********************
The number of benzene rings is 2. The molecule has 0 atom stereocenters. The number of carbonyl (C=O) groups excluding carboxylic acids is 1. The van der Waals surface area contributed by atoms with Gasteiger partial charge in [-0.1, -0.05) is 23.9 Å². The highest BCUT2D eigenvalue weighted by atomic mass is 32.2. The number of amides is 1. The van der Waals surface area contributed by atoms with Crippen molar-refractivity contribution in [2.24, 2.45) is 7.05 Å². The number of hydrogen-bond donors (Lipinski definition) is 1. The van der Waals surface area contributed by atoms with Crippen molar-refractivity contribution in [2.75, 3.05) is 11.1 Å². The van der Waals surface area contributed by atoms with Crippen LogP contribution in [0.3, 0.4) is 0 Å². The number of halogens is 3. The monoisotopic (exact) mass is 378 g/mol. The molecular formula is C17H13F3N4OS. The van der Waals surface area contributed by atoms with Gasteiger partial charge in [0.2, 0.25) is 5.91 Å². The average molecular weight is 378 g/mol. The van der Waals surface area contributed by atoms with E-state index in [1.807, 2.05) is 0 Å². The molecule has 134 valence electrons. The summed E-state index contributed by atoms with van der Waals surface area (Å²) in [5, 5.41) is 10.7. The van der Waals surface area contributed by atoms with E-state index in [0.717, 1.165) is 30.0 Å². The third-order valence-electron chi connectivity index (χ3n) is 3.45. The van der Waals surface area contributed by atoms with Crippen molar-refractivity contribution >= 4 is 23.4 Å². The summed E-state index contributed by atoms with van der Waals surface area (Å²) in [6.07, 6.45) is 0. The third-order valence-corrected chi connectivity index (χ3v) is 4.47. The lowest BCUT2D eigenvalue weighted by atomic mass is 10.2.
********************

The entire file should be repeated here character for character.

The number of benzene rings is 2. The molecule has 0 atom stereocenters. The number of carbonyl (C=O) groups excluding carboxylic acids is 1. The van der Waals surface area contributed by atoms with Gasteiger partial charge in [-0.1, -0.05) is 23.9 Å². The highest BCUT2D eigenvalue weighted by atomic mass is 32.2. The number of amides is 1. The van der Waals surface area contributed by atoms with Crippen molar-refractivity contribution in [2.24, 2.45) is 7.05 Å². The number of hydrogen-bond donors (Lipinski definition) is 1. The van der Waals surface area contributed by atoms with Crippen molar-refractivity contribution in [2.75, 3.05) is 11.1 Å². The van der Waals surface area contributed by atoms with Crippen LogP contribution in [0.3, 0.4) is 0 Å². The number of halogens is 3. The monoisotopic (exact) mass is 378 g/mol. The molecular formula is C17H13F3N4OS. The van der Waals surface area contributed by atoms with Gasteiger partial charge in [0.2, 0.25) is 5.91 Å². The average molecular weight is 378 g/mol. The van der Waals surface area contributed by atoms with E-state index in [1.807, 2.05) is 0 Å². The molecule has 134 valence electrons. The summed E-state index contributed by atoms with van der Waals surface area (Å²) in [5, 5.41) is 10.7. The van der Waals surface area contributed by atoms with E-state index in [0.717, 1.165) is 30.0 Å². The third-order valence-electron chi connectivity index (χ3n) is 3.45. The van der Waals surface area contributed by atoms with Crippen molar-refractivity contribution >= 4 is 23.4 Å². The summed E-state index contributed by atoms with van der Waals surface area (Å²) in [6.07, 6.45) is 0. The third-order valence-corrected chi connectivity index (χ3v) is 4.47. The lowest BCUT2D eigenvalue weighted by atomic mass is 10.2.